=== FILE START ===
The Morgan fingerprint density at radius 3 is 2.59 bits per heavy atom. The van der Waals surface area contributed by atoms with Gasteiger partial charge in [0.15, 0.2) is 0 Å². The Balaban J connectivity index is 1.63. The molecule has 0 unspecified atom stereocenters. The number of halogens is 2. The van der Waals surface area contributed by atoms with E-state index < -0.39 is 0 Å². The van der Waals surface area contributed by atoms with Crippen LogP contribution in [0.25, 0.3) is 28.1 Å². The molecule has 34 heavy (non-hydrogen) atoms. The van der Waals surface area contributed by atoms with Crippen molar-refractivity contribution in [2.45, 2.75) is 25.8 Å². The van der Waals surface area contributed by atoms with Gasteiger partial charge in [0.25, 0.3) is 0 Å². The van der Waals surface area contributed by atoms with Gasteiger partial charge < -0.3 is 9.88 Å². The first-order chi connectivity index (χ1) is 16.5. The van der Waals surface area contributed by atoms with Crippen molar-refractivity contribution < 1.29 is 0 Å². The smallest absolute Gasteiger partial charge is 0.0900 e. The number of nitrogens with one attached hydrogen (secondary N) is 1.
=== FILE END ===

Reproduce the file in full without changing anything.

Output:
The Morgan fingerprint density at radius 3 is 2.59 bits per heavy atom. The van der Waals surface area contributed by atoms with Gasteiger partial charge in [0.15, 0.2) is 0 Å². The Balaban J connectivity index is 1.63. The molecule has 0 unspecified atom stereocenters. The number of halogens is 2. The van der Waals surface area contributed by atoms with E-state index < -0.39 is 0 Å². The van der Waals surface area contributed by atoms with Crippen LogP contribution in [0.25, 0.3) is 28.1 Å². The molecule has 34 heavy (non-hydrogen) atoms. The van der Waals surface area contributed by atoms with Crippen molar-refractivity contribution in [2.45, 2.75) is 25.8 Å². The van der Waals surface area contributed by atoms with Gasteiger partial charge in [0.25, 0.3) is 0 Å². The van der Waals surface area contributed by atoms with Gasteiger partial charge < -0.3 is 9.88 Å². The first-order chi connectivity index (χ1) is 16.5. The van der Waals surface area contributed by atoms with Crippen molar-refractivity contribution < 1.29 is 0 Å². The smallest absolute Gasteiger partial charge is 0.0900 e. The number of nitrogens with one attached hydrogen (secondary N) is 1.